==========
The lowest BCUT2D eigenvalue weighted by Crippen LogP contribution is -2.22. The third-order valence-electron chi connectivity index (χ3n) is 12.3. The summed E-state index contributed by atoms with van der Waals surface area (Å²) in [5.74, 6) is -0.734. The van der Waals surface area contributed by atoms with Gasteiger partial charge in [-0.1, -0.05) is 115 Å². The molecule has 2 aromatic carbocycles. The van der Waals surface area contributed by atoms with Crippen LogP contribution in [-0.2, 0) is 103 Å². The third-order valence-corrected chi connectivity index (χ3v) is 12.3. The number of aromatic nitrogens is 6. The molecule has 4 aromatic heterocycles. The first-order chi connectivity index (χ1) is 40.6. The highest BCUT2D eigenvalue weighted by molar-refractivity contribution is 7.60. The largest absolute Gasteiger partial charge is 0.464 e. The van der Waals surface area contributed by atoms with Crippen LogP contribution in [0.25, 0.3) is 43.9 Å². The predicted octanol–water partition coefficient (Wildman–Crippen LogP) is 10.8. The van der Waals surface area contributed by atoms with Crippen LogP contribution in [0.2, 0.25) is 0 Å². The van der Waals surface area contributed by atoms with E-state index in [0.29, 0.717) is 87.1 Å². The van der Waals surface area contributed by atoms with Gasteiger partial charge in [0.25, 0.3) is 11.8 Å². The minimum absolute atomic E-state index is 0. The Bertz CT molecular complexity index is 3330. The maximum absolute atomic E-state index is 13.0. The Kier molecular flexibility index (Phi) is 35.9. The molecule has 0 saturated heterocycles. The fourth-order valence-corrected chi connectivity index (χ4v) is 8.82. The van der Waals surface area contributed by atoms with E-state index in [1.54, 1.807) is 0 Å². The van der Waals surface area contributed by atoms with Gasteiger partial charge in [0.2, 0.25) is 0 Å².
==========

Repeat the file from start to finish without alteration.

The lowest BCUT2D eigenvalue weighted by Crippen LogP contribution is -2.22. The third-order valence-electron chi connectivity index (χ3n) is 12.3. The summed E-state index contributed by atoms with van der Waals surface area (Å²) in [5.74, 6) is -0.734. The van der Waals surface area contributed by atoms with Gasteiger partial charge in [-0.1, -0.05) is 115 Å². The molecule has 2 aromatic carbocycles. The van der Waals surface area contributed by atoms with Crippen LogP contribution in [-0.2, 0) is 103 Å². The third-order valence-corrected chi connectivity index (χ3v) is 12.3. The number of aromatic nitrogens is 6. The molecule has 4 aromatic heterocycles. The first-order chi connectivity index (χ1) is 40.6. The highest BCUT2D eigenvalue weighted by molar-refractivity contribution is 7.60. The largest absolute Gasteiger partial charge is 0.464 e. The van der Waals surface area contributed by atoms with Crippen LogP contribution in [0.25, 0.3) is 43.9 Å². The predicted octanol–water partition coefficient (Wildman–Crippen LogP) is 10.8. The van der Waals surface area contributed by atoms with Crippen LogP contribution in [0.2, 0.25) is 0 Å². The van der Waals surface area contributed by atoms with E-state index in [0.29, 0.717) is 87.1 Å². The van der Waals surface area contributed by atoms with Gasteiger partial charge in [0.25, 0.3) is 11.8 Å². The minimum absolute atomic E-state index is 0. The Bertz CT molecular complexity index is 3330. The maximum absolute atomic E-state index is 13.0. The Kier molecular flexibility index (Phi) is 35.9. The molecule has 0 saturated heterocycles. The fourth-order valence-corrected chi connectivity index (χ4v) is 8.82. The van der Waals surface area contributed by atoms with E-state index in [1.54, 1.807) is 0 Å². The van der Waals surface area contributed by atoms with Gasteiger partial charge in [0.2, 0.25) is 0 Å².